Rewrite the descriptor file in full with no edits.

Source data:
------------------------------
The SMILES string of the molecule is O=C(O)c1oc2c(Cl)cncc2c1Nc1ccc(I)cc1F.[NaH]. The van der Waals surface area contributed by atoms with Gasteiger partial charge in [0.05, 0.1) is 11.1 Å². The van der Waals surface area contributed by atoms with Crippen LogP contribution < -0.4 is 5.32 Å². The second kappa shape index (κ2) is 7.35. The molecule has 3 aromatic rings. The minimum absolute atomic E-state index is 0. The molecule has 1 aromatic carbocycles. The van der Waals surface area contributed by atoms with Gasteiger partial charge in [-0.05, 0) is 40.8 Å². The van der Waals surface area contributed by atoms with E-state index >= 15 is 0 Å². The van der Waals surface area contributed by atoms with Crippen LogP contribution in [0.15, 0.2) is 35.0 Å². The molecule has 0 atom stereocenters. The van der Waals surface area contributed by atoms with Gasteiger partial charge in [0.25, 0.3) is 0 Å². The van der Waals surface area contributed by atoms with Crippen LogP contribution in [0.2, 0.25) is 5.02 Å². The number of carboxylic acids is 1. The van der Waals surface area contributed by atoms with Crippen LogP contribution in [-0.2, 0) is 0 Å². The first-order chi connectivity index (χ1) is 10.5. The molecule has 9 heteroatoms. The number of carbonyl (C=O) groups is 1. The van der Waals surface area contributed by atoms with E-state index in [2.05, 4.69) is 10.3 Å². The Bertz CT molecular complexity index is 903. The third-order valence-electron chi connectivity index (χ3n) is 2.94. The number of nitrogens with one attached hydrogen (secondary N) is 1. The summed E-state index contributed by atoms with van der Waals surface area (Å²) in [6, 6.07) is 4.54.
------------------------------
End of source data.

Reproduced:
The SMILES string of the molecule is O=C(O)c1oc2c(Cl)cncc2c1Nc1ccc(I)cc1F.[NaH]. The van der Waals surface area contributed by atoms with Gasteiger partial charge in [0.05, 0.1) is 11.1 Å². The van der Waals surface area contributed by atoms with Crippen LogP contribution < -0.4 is 5.32 Å². The second kappa shape index (κ2) is 7.35. The molecule has 3 aromatic rings. The minimum absolute atomic E-state index is 0. The molecule has 1 aromatic carbocycles. The van der Waals surface area contributed by atoms with Gasteiger partial charge in [-0.05, 0) is 40.8 Å². The van der Waals surface area contributed by atoms with E-state index >= 15 is 0 Å². The van der Waals surface area contributed by atoms with Crippen LogP contribution in [0.15, 0.2) is 35.0 Å². The molecule has 0 atom stereocenters. The van der Waals surface area contributed by atoms with Gasteiger partial charge in [0.25, 0.3) is 0 Å². The van der Waals surface area contributed by atoms with Crippen LogP contribution in [0.2, 0.25) is 5.02 Å². The number of carboxylic acids is 1. The van der Waals surface area contributed by atoms with Crippen LogP contribution in [-0.2, 0) is 0 Å². The first-order chi connectivity index (χ1) is 10.5. The molecule has 9 heteroatoms. The number of carbonyl (C=O) groups is 1. The van der Waals surface area contributed by atoms with E-state index in [2.05, 4.69) is 10.3 Å². The Bertz CT molecular complexity index is 903. The third-order valence-electron chi connectivity index (χ3n) is 2.94. The number of nitrogens with one attached hydrogen (secondary N) is 1. The summed E-state index contributed by atoms with van der Waals surface area (Å²) in [6, 6.07) is 4.54.